The Very Deep Religious Allegory in Gilligan’s Island

Remember this?

I recall some years ago that someone wrote into the newspaper with the amazing discovery that the lyrics of “Amazing Grace” could be sung to the melody of “Gilligan’s Island.” Try it! It really works. And then a few others wrote in with other similar amazing discoveries. Then a killjoy organist wrote in to point out that there’s no great mystery or wonder to this – it’s called hymn meter. That’s why you can interchange “Amazing Grace” with “Joy to the World” or “Lord, Who Throughout These Forty Days.” The back pages of your hymnal probably have a “metrical index” – and now I’ve given you something to do during the sermon.

But this is a great mystery and wonder: Did you know that the characters in Gilligan’s Island represent the Seven Deadly Sins? The show’s creator. Sherwood Schwartz, reveals this in his book about the series.

Here’s the grand allegory, decoded:

The Professor – Pride
Thurston Howell III – Greed
Ginger – Lust
Mary Ann – Envy (of Ginger’s looks)
Mrs. Lovey Howell – Gluttony
The Skipper – Anger or wrath
Gilligan – Sloth

Another source decodes it differently – say what, Gilligan is Satan??

Anyway, I had no idea I was being formed in the Seven Deadly Sins as a youngster. Which character do you identify with?




  1. I thought it was just a funny tv show.

    The next thing you know people are going to come up with some allegory for The Hunger Games, Harry Potter, or Lord of the Rings!

  2. There is, of course, a sad truth to this, one I’ve encountered using this while teaching high school and college Theology.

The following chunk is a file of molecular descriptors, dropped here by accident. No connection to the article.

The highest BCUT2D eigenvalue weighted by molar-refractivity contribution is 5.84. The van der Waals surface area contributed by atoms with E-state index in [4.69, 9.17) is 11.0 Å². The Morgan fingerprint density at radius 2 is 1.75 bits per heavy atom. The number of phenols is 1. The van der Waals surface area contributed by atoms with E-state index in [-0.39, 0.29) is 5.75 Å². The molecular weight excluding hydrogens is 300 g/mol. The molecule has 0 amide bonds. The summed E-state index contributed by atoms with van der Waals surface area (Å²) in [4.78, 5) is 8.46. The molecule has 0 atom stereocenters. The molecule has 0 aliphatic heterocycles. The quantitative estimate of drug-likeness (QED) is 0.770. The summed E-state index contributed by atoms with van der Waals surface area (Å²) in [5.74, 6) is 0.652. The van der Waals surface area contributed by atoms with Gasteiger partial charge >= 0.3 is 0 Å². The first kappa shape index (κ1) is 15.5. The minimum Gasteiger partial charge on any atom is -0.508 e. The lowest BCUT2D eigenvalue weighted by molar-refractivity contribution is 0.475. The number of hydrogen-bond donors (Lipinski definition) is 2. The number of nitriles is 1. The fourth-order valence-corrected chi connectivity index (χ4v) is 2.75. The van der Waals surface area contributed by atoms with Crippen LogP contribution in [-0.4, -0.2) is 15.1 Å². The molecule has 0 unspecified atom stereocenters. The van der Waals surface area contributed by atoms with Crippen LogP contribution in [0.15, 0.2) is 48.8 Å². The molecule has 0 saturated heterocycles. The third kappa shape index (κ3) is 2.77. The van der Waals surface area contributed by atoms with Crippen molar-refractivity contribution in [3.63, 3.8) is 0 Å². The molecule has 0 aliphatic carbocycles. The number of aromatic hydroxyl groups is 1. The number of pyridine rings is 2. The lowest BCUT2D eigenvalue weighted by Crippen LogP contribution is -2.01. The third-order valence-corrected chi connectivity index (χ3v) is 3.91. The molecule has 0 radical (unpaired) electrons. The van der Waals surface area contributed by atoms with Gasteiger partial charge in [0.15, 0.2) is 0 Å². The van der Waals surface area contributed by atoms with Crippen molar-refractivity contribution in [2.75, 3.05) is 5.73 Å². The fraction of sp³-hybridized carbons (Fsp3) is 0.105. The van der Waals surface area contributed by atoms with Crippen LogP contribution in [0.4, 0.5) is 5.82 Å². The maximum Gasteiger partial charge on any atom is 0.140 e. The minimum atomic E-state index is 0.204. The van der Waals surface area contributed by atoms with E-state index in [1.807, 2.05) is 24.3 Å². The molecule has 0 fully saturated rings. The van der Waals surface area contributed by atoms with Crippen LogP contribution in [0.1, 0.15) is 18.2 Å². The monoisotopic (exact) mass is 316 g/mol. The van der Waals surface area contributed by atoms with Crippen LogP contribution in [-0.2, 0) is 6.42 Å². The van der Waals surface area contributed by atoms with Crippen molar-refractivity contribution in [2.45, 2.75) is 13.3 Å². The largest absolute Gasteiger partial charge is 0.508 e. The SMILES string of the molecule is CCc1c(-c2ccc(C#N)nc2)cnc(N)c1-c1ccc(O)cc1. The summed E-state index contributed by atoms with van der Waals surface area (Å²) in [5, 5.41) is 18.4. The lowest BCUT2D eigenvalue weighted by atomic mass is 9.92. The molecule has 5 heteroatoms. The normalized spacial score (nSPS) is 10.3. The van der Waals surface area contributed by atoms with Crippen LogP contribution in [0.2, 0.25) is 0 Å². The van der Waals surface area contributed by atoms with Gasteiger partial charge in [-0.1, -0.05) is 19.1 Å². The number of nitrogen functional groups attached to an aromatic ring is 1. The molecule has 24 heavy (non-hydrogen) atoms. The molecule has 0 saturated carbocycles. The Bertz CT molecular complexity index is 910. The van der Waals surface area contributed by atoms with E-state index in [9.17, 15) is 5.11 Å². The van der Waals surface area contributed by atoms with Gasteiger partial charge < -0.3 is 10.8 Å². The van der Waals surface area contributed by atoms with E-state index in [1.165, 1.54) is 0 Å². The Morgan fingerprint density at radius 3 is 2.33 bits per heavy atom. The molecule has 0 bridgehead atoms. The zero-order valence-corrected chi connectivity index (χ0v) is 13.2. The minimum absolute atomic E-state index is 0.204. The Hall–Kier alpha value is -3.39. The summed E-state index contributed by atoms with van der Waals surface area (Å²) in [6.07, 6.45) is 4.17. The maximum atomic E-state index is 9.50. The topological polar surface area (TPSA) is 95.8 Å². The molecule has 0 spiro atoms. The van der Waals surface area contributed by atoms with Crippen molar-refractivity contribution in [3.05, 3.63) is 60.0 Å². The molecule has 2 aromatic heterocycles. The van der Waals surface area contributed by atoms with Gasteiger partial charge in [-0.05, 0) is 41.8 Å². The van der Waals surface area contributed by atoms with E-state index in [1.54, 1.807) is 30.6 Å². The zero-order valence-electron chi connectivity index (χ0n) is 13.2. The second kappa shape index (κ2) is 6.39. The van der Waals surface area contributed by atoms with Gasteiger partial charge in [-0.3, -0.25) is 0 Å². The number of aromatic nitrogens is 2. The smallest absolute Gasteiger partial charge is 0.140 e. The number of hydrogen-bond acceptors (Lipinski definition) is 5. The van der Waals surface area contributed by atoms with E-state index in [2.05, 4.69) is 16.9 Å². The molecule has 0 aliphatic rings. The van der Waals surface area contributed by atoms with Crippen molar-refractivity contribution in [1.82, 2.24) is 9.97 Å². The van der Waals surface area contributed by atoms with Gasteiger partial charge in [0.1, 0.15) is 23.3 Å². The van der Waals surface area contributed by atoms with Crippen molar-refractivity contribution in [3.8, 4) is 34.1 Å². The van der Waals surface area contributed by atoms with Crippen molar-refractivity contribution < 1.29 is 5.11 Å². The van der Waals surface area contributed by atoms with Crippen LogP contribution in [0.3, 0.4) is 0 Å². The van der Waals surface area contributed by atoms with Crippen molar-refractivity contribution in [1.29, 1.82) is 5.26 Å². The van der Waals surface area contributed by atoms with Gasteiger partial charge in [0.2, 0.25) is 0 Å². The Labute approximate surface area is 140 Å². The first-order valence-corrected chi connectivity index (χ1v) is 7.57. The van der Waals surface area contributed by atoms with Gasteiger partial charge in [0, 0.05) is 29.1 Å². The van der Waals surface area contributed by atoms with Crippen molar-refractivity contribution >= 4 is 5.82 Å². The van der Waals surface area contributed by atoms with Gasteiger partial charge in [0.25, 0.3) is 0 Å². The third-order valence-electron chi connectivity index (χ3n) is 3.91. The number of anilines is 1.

Students tend to raise their hands and ask, “What’s a ‘Gilligan’s Island?'”


  3. We bought the complete DVD set for our kids (5 of them…kids, not DVD’s!)) and they have worn them out, if that’s possible to do with a DVD. Now they too can identify which episode it is just by the opening camera shot!

    This makes absolute sense though…and it makes writing the storyline much easier when the characters have such clear cut flaws and attributes. Have to admit though..Harry Potter wins the award for most successful use of the maximum number of cliched and stereotyped characters in a single storyline.

  4. I always like Gilligan’s Island and hated the sequel many years after the show was canceled entitled “Escape from Gilligan’s Island!” Up until that time, in my mind they were still stranded having a good time. I think what people liked about it was that the characters as diverse and flawed as they were formed community and put up with each other and genuinely like each other. It was a fun show.
    In many ways, “The Big Bang Theory” is very similar and even funnier. I wonder what capital sins those characters are.

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